State sales taxes

If you itemize your deductions, you have a choice between deducting the state and local income tax or state sales tax you paid in 2013. If you live in Alaska, Florida, Nevada, New Hampshire, South Dakota, Texas, Washington or Wyoming, you don’t pay any state income taxes and can only take the sales tax deduction. If you live in one of the other 42 states that has income taxes, you’ll usually be better off deducting such taxes, rather than sales tax. However, this may not be the case if you bought an expensive item during 2013, such as a car or boat, that required you to pay substantial sales tax.

Since figuring out how much you actually paid in sales tax during 2013 (or any other year) is likely impossible, the IRS has estimated how much sales tax people at various income levels pay on average in each state based on that state’s sales tax rates. Its results are contained in the sales tax tables in the instructions to IRS Schedule A. But you are allowed to add to the total in the table the actual sales tax you pay for:

  • a motor vehicle (including a car, motorcycle, motor home, recreational vehicle, sport utility vehicle, truck, van, and off-road vehicle).
  • a leased motor vehicle.
  • an aircraft or boat.
  • a home (including a mobile home or prefabricated home) or substantial addition to or major renovation of a home).

To make things as easy as possible for you, the IRS has created an online sales tax deduction calculator you can use instead of its printed tables and worksheet.

Moving expenses

If you moved during 2013, the cost is deductible if your new workplace is at least 50 miles farther from your old home than your old job location was from your old home. In addition, you must work full time at your new job for at least 39 weeks during the first 12 months after the move, and for a total of at least 78 weeks during the first 24 months following the move. If you meet these requirements, you can deduct the reasonable expenses of:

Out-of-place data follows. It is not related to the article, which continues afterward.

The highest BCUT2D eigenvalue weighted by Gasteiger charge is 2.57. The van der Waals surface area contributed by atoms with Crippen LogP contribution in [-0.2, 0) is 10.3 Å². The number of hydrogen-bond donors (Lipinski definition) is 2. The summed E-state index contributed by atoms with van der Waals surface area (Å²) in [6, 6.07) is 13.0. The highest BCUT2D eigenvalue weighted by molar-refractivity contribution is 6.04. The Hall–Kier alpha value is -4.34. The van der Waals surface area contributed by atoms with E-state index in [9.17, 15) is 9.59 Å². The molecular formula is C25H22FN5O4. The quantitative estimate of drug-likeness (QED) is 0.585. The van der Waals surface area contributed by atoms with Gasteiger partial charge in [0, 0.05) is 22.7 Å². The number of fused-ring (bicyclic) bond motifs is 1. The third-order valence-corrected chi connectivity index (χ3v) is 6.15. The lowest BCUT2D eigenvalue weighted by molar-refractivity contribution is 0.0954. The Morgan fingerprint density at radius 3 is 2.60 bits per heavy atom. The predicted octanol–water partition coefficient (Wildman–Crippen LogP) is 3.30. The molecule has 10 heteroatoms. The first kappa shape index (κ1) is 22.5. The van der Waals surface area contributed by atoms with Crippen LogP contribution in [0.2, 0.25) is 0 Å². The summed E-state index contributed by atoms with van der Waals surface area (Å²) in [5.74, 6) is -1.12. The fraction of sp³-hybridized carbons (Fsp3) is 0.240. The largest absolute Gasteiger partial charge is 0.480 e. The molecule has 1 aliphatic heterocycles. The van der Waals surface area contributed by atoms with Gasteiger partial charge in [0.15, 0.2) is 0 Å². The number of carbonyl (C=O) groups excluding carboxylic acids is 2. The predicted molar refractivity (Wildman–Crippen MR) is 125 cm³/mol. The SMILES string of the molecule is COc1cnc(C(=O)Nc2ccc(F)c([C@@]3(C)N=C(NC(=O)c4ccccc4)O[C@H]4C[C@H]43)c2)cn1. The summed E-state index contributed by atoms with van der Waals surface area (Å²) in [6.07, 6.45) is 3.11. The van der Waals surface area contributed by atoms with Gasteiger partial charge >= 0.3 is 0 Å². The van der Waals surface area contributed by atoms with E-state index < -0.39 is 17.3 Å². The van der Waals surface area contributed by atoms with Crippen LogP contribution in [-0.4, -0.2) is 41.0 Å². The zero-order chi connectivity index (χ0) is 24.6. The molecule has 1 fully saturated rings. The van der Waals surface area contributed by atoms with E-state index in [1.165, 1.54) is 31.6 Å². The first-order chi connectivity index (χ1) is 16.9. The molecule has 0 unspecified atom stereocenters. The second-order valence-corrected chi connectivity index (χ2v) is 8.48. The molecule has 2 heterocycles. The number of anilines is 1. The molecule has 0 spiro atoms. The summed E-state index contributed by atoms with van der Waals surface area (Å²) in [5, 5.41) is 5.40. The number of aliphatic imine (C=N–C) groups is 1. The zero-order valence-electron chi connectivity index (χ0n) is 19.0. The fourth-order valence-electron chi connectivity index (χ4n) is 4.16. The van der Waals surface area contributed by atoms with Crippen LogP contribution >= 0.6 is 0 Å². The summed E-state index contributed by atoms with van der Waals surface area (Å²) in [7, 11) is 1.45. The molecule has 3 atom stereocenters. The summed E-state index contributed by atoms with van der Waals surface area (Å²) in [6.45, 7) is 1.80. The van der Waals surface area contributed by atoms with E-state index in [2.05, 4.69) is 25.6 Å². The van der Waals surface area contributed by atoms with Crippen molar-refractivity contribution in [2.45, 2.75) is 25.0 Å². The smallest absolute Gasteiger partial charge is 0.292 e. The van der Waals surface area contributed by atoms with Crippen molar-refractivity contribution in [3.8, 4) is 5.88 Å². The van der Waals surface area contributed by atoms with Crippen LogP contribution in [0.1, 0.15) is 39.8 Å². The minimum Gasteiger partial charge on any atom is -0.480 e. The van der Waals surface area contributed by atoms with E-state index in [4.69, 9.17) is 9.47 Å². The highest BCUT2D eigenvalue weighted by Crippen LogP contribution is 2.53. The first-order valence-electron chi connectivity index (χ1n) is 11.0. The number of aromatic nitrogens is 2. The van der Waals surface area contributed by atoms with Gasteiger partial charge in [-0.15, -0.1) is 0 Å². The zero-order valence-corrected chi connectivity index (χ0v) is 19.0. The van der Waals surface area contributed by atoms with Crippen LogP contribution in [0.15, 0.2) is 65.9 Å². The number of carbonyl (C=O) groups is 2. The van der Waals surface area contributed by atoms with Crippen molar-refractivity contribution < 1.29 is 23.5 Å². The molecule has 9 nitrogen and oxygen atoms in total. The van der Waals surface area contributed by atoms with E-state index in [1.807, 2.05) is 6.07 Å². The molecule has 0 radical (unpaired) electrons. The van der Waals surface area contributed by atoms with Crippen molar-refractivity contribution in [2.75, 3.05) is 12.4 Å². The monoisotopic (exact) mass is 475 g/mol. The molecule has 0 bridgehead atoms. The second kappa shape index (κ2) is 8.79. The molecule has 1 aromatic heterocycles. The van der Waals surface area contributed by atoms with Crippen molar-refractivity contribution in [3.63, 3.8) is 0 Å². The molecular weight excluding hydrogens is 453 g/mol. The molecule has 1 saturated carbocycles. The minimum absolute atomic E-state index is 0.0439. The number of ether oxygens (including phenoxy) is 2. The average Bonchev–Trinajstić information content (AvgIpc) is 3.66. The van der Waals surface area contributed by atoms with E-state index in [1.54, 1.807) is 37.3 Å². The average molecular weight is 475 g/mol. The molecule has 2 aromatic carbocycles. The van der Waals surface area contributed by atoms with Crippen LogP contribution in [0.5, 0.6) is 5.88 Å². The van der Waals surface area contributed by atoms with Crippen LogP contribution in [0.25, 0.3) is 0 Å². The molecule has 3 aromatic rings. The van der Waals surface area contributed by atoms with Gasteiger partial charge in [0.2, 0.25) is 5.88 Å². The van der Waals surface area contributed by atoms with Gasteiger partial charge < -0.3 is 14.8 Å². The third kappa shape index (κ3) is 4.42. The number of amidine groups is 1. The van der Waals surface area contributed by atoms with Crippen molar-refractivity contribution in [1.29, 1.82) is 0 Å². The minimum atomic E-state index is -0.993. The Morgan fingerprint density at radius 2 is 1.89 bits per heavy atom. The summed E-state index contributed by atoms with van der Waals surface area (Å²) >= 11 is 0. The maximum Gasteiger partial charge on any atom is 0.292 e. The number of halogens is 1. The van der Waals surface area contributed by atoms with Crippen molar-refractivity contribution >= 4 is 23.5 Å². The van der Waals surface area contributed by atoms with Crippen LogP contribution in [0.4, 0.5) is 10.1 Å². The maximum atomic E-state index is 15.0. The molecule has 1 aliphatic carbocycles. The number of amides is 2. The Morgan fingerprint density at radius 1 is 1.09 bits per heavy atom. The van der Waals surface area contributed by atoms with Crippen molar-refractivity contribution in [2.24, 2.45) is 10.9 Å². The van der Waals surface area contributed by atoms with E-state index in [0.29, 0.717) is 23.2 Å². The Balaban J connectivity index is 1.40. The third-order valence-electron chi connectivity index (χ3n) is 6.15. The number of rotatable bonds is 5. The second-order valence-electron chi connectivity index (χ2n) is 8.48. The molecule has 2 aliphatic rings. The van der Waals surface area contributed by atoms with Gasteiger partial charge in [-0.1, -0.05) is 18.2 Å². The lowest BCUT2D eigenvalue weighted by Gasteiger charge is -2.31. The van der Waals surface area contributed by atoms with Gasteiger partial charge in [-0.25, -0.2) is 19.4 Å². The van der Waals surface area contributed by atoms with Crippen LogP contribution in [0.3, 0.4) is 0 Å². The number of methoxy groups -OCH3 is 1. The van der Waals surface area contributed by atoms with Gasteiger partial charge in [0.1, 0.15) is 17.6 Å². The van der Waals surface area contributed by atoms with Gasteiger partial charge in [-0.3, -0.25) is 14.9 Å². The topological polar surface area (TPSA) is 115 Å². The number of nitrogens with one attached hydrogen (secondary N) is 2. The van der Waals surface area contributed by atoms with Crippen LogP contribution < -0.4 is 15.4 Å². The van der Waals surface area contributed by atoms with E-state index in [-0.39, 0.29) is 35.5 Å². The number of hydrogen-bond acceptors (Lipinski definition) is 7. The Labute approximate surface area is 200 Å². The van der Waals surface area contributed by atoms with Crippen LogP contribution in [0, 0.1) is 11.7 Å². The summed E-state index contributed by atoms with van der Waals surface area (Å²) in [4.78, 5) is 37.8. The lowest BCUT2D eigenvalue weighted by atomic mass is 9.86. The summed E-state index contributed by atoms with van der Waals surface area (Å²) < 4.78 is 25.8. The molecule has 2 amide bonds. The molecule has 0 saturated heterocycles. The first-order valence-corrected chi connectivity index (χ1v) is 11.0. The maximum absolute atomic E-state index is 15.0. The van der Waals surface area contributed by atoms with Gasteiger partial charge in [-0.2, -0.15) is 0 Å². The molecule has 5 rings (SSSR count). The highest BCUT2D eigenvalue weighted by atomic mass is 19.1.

• moving your household goods and personal effects (including in-transit or foreign-move storage expenses).
  • traveling (including lodging but not meals) to your new home.

Moving expenses are figured on IRS Form 3903, Moving Expenses, and deducted as an adjustment to income on your Form 1040. This makes them a particularly attractive deduction because they are not a miscellaneous itemized deduction that must be listed on Schedule A and are not subject to the 2 percent of adjusted gross income limitation on such deductions (miscellaneous itemized deductions are deductible only if, and to the extent, they exceed 2 percent of AGI).

best Regards, Chris Mesunas.

House Passes Flood Insurance Bill…

House passes flood insurance billDeborah Barfield Berry and Ledyard King, Gannett Washington Bureau

 

Congress moved closer Tuesday to final passage of legislation that would roll back sharp increases in premiums under the National Flood Insurance Program.